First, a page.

brickwork, and one 3-light Gothick window with lancet heads and dripmould on first and ground floors. At right (south) of gatehouse is the residential wing, constructed 1789-92 by the Marquess of Downshire, brother-in-law of the Marquess of Salisbury, which replaced an earlier timber-framed, gabled, plastered building of c1600. Red brick, English bond, 3 storeys, lower than gatehouse, in simplified version of its general style; 2 bays. Second floor has single 2-light and single 3-light window, each with square 4-pane sashes, moulded stone mullions and surrounds. First and ground floor each with single 2-light and single 3-light window with narrow sashes recessed in moulded stone mullioned surrounds, with lancet heads and dripmoulds above. 6-panes to each sash on first floor, 8-panes on ground floor. South elevation has Lombardic frieze below parapet, and traces of diaper patterns and external render. Ground floor has projecting 3-bay mid C19 conservatory with multi-pane windows and glazed doors, moulded major mullions and transoms, and fascia with cornice gutter, with 3 glazed gables above. East elevation has original gatehouse right of centre, with brickwork and general features as described on west elevation. Early C19 doorway on ground floor infills original gateway arch. Twin leaf half-glazed doors with traceried fanlight in stone surround with roll moulded Tudor style arch, panelled outer surround with lancet sidelights and raised moulded quatrefoil above centre of arch, all recessed within chamfered jambs and intrados of original gateway. Above is early C19 hollow spandrel panel with raised dripmould. Offset plinth at ground-floor level. To right (north) is 1937 wing; to left (south), residential wing constructed 1789-92. 2 projecting bays, canted on left, rectangular on right, each with 3-light windows on each floor, all with stone moulded mullions, surrounds and dripmoulds, 4-pane sashes on second floor, lancet headed 6-pane sashes on first floor, and 8-pane sashes on ground floor. Below plinth level are 3-light basement windows, with 4-pane sashes. INTERIOR: the interior of the gatehouse was altered and embellished in Gothick style by the Marquess of Downshire in 1789-92. A new spiral stair was installed in the south-east turret, which was heightened to give access to the roof. Original fabric was covered over, and window embrasures were enlarged, and the original fabric often destroyed. However, on the upper 2 floors a great deal of medieval structure remained, and much was uncovered and restored in 1967-71. Entrance hall runs through the building within the line of the original gateway and has a 5-bay groined plaster vault above a scotia and bead cornice; at left is stair hall which has a similar treatment. Lower flight of stairs projects, Gothick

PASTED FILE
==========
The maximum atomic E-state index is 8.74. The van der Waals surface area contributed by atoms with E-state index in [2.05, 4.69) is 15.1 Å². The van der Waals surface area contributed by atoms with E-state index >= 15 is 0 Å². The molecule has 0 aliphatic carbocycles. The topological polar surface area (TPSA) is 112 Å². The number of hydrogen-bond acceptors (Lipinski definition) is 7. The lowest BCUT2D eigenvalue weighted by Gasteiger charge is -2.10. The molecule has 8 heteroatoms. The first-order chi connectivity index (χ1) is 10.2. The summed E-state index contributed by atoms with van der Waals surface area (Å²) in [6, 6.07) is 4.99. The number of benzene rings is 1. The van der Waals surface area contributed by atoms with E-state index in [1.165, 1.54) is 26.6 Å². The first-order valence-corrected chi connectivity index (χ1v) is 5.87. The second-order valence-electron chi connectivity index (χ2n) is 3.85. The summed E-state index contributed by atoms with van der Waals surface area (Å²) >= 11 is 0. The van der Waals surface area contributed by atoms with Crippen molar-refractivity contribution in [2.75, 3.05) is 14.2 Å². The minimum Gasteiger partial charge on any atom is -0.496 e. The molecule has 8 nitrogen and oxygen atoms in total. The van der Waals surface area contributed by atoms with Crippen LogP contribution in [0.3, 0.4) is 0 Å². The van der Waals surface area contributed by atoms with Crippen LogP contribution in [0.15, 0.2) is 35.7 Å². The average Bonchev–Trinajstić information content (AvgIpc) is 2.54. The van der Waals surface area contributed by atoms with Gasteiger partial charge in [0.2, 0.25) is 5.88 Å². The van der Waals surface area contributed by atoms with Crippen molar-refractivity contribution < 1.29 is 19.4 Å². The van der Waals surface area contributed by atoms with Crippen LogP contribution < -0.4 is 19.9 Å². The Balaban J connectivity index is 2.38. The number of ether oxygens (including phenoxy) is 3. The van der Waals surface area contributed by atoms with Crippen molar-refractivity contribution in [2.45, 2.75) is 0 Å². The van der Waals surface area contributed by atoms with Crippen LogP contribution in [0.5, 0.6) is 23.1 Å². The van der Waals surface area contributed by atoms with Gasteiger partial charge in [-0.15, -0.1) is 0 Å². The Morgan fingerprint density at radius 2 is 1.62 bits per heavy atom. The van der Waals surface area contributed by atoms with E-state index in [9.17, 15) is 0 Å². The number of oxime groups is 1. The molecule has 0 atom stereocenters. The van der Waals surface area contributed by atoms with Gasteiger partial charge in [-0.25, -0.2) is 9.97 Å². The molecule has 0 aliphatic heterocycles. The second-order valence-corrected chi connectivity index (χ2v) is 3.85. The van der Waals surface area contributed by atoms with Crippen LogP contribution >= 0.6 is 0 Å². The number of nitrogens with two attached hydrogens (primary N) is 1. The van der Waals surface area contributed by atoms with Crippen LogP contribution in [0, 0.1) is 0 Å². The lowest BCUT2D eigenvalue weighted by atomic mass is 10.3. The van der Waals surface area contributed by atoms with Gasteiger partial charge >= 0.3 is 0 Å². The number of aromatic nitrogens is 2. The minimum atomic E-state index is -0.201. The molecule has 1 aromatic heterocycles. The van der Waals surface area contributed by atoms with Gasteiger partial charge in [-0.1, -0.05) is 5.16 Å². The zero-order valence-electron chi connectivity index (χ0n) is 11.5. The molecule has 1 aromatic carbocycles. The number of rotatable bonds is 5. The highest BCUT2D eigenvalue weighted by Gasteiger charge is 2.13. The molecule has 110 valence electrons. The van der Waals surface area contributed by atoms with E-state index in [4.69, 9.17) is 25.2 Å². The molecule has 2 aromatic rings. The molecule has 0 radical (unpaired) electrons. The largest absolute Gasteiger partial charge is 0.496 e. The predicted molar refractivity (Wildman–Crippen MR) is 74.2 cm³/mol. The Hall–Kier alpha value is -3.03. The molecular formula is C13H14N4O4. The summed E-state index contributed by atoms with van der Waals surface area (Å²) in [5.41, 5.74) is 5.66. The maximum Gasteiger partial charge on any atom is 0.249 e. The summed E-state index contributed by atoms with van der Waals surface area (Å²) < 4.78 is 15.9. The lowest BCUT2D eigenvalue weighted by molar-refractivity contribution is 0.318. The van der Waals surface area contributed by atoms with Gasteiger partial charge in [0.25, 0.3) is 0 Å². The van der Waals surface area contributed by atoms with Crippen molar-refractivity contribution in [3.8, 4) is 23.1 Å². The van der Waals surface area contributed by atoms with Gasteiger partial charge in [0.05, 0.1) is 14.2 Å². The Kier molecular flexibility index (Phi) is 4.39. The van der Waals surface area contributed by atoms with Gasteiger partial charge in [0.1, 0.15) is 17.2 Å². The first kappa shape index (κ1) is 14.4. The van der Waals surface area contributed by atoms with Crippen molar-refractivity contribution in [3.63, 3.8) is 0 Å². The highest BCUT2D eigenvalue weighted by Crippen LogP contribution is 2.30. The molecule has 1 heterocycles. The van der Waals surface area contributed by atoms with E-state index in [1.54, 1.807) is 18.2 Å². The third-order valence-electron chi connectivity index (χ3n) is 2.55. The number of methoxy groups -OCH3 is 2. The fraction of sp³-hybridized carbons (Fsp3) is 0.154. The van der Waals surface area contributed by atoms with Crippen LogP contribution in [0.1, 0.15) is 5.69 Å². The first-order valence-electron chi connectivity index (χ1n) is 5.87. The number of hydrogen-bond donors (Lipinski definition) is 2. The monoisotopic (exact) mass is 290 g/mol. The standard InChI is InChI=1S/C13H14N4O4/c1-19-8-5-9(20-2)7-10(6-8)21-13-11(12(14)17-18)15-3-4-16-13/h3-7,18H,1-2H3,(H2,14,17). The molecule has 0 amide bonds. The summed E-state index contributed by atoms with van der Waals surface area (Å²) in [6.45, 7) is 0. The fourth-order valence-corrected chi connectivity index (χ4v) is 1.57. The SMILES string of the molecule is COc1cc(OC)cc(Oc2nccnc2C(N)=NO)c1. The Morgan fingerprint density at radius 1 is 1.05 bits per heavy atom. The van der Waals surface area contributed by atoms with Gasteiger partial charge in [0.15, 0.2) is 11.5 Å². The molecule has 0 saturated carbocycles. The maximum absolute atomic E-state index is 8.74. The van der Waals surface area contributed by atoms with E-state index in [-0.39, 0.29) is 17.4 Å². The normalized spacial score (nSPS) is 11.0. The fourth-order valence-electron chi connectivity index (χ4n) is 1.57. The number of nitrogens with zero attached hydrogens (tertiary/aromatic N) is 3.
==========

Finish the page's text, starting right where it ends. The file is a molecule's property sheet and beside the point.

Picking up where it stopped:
style clustered shaft newel post, arcaded traceried iron balustrades with matching dado, open string with bracketed hardwood treads, moulded hardwood handrail with trefoil ends, ramped to quarter landing which leads into turret and spiral stair, this is of cantilevered construction with bracketed treads, arcaded iron balustrades, continuous moulded handrail, arcaded iron traceried dado, rising to second floor, above which is circular ceiling with dentil cornice and Adam style fan pattern centrepiece. Beyond ground-floor stair hall a barred vaulted corridor leads into the south wing of 1789-92. This has a corridor with plaster groined sexpartite vaulting, moulded dado rail, panelled window surrounds, and at end twin leaf glazed doors with lancet fanlights above, doors to 2 main rooms 6-panel, Gothick style with lancet headed panels. Clerk's room has an elaborate late C19 fireplace with stone inner grate with 4-centred arch, shouldered wood architrave, foliated fascia and keyblock carved with harvest scene with putti. Conservatory has a timber and glass ridge and furrow roof; cast-iron staging with pierced quatrefoils, star pattern ceramic and encaustic tile floor. First floor has Mayor's Robing Room in gatehouse, which occupies two thirds of the area, and with its moulded timbers was clearly a room of high status, with the room beyond, possibly with service function having plainer, and cruder carpentry. The partition is of heavy close studding with brick-nogged infill of a variety of patterns, central post with cavetto chamfer supporting central longitudinal binder with double cavetto, into which are morticed heavy joists with cavetto, stop and tongue; wall plate also moulded. The post has a cut back jowl with mortices for a no longer extant brace. During restoration in 1971 the upper faces of the beams were exposed and the carpenters' marks were recorded. The Royal accounts for 1463-64 indicate that Thomas Norman, carpenter, was framing the floors, and the class of work in the 2 major rooms appear to indicate involvement of a skilled craftsman. The carpentry in the small service room is inferior with a chamfered beam and plain rectangular joists; on opening up the floor above in 1971, the carpenters' marks were observed to be cruder. The stonework was also exposed in 1971 revealing the cutting back of jambs and heads. A fragment of a damaged moulded cusped quatrefoil light was discovered in a splayed recess in the NW angle turret, and in the SW turret a doorway with a 4-centred chamfered clunch arch, and 3-plank oak door with strap hinges, in the return flank of the chimneybreast and blocked behind by later masonry, also on the east wall a lancet embrasure with an original splayed clunch jamb with evidence of painting and a raised 5 pointed star on a recessed circular ground. South wing access through arched